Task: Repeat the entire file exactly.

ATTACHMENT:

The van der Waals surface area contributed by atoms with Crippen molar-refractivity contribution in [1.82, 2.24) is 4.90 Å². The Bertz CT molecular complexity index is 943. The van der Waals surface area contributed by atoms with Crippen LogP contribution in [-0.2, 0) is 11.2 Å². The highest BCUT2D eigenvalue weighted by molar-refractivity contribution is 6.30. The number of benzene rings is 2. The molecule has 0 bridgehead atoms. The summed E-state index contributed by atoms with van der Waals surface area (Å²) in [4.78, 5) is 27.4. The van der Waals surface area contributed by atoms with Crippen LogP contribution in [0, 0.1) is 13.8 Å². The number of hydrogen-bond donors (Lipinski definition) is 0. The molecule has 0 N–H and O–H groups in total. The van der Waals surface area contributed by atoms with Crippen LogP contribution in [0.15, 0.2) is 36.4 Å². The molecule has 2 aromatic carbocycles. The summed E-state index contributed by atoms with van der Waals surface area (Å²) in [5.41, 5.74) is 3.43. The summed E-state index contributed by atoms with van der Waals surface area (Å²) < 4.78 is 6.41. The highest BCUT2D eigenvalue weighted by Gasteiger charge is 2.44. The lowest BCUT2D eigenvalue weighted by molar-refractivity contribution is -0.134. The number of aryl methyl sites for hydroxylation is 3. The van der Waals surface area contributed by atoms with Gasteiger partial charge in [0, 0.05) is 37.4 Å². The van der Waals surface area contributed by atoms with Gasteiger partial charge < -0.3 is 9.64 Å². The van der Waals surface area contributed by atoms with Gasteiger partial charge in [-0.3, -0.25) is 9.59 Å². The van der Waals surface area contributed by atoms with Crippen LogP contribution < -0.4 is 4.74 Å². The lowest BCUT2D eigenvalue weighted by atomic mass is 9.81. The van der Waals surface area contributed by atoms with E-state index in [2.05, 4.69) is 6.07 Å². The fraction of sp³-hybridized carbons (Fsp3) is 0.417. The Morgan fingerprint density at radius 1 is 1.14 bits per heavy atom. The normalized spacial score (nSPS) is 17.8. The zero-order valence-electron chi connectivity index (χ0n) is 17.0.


The van der Waals surface area contributed by atoms with Crippen molar-refractivity contribution in [1.82, 2.24) is 4.90 Å². The Bertz CT molecular complexity index is 943. The van der Waals surface area contributed by atoms with Crippen LogP contribution in [-0.2, 0) is 11.2 Å². The highest BCUT2D eigenvalue weighted by molar-refractivity contribution is 6.30. The number of benzene rings is 2. The molecule has 0 bridgehead atoms. The summed E-state index contributed by atoms with van der Waals surface area (Å²) in [4.78, 5) is 27.4. The van der Waals surface area contributed by atoms with Crippen LogP contribution in [0, 0.1) is 13.8 Å². The number of hydrogen-bond donors (Lipinski definition) is 0. The molecule has 0 N–H and O–H groups in total. The van der Waals surface area contributed by atoms with Crippen LogP contribution in [0.15, 0.2) is 36.4 Å². The molecule has 2 aromatic carbocycles. The summed E-state index contributed by atoms with van der Waals surface area (Å²) in [5.41, 5.74) is 3.43. The summed E-state index contributed by atoms with van der Waals surface area (Å²) < 4.78 is 6.41. The highest BCUT2D eigenvalue weighted by Gasteiger charge is 2.44. The lowest BCUT2D eigenvalue weighted by molar-refractivity contribution is -0.134. The number of aryl methyl sites for hydroxylation is 3. The van der Waals surface area contributed by atoms with Gasteiger partial charge in [0, 0.05) is 37.4 Å². The van der Waals surface area contributed by atoms with Gasteiger partial charge < -0.3 is 9.64 Å². The van der Waals surface area contributed by atoms with Gasteiger partial charge in [-0.3, -0.25) is 9.59 Å². The van der Waals surface area contributed by atoms with Crippen LogP contribution < -0.4 is 4.74 Å². The lowest BCUT2D eigenvalue weighted by atomic mass is 9.81. The van der Waals surface area contributed by atoms with E-state index in [2.05, 4.69) is 6.07 Å². The fraction of sp³-hybridized carbons (Fsp3) is 0.417. The Morgan fingerprint density at radius 1 is 1.14 bits per heavy atom. The normalized spacial score (nSPS) is 17.8. The zero-order valence-electron chi connectivity index (χ0n) is 17.0.